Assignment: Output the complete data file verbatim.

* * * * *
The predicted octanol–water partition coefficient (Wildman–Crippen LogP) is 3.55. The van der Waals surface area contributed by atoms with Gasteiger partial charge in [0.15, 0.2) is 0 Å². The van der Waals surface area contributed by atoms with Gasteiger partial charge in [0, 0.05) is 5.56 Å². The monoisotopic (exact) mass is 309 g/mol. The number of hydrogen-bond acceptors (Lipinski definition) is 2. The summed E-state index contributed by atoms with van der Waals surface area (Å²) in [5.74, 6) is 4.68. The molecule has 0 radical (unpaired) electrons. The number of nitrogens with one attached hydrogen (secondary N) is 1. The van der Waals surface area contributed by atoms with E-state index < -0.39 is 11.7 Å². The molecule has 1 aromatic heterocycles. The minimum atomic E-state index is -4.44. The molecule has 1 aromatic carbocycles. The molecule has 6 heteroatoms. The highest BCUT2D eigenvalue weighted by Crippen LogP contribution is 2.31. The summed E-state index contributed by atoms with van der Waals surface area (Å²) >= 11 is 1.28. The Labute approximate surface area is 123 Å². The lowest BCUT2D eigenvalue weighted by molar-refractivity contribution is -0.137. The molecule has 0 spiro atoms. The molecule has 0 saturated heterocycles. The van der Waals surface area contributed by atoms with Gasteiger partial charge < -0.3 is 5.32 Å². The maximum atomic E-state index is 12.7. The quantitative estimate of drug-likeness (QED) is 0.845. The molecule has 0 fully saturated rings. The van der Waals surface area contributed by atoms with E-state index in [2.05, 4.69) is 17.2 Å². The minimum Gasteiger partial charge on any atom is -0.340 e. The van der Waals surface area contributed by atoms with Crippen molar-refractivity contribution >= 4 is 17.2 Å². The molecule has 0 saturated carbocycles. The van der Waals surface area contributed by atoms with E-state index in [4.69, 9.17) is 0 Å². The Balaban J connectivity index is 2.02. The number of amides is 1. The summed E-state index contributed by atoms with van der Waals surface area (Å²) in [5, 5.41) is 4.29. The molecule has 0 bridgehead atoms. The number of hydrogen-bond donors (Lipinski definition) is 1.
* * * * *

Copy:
The predicted octanol–water partition coefficient (Wildman–Crippen LogP) is 3.55. The van der Waals surface area contributed by atoms with Gasteiger partial charge in [0.15, 0.2) is 0 Å². The van der Waals surface area contributed by atoms with Gasteiger partial charge in [0, 0.05) is 5.56 Å². The monoisotopic (exact) mass is 309 g/mol. The number of hydrogen-bond acceptors (Lipinski definition) is 2. The summed E-state index contributed by atoms with van der Waals surface area (Å²) in [5.74, 6) is 4.68. The molecule has 0 radical (unpaired) electrons. The number of nitrogens with one attached hydrogen (secondary N) is 1. The van der Waals surface area contributed by atoms with E-state index < -0.39 is 11.7 Å². The molecule has 1 aromatic heterocycles. The minimum atomic E-state index is -4.44. The molecule has 1 aromatic carbocycles. The molecule has 6 heteroatoms. The highest BCUT2D eigenvalue weighted by Crippen LogP contribution is 2.31. The summed E-state index contributed by atoms with van der Waals surface area (Å²) >= 11 is 1.28. The Labute approximate surface area is 123 Å². The lowest BCUT2D eigenvalue weighted by molar-refractivity contribution is -0.137. The molecule has 0 spiro atoms. The molecule has 0 saturated heterocycles. The van der Waals surface area contributed by atoms with Gasteiger partial charge < -0.3 is 5.32 Å². The maximum atomic E-state index is 12.7. The quantitative estimate of drug-likeness (QED) is 0.845. The molecule has 0 fully saturated rings. The van der Waals surface area contributed by atoms with E-state index in [2.05, 4.69) is 17.2 Å². The minimum Gasteiger partial charge on any atom is -0.340 e. The van der Waals surface area contributed by atoms with Crippen molar-refractivity contribution >= 4 is 17.2 Å². The molecule has 0 saturated carbocycles. The van der Waals surface area contributed by atoms with E-state index in [4.69, 9.17) is 0 Å². The Balaban J connectivity index is 2.02. The number of amides is 1. The summed E-state index contributed by atoms with van der Waals surface area (Å²) in [5, 5.41) is 4.29. The molecule has 0 bridgehead atoms. The number of hydrogen-bond donors (Lipinski definition) is 1.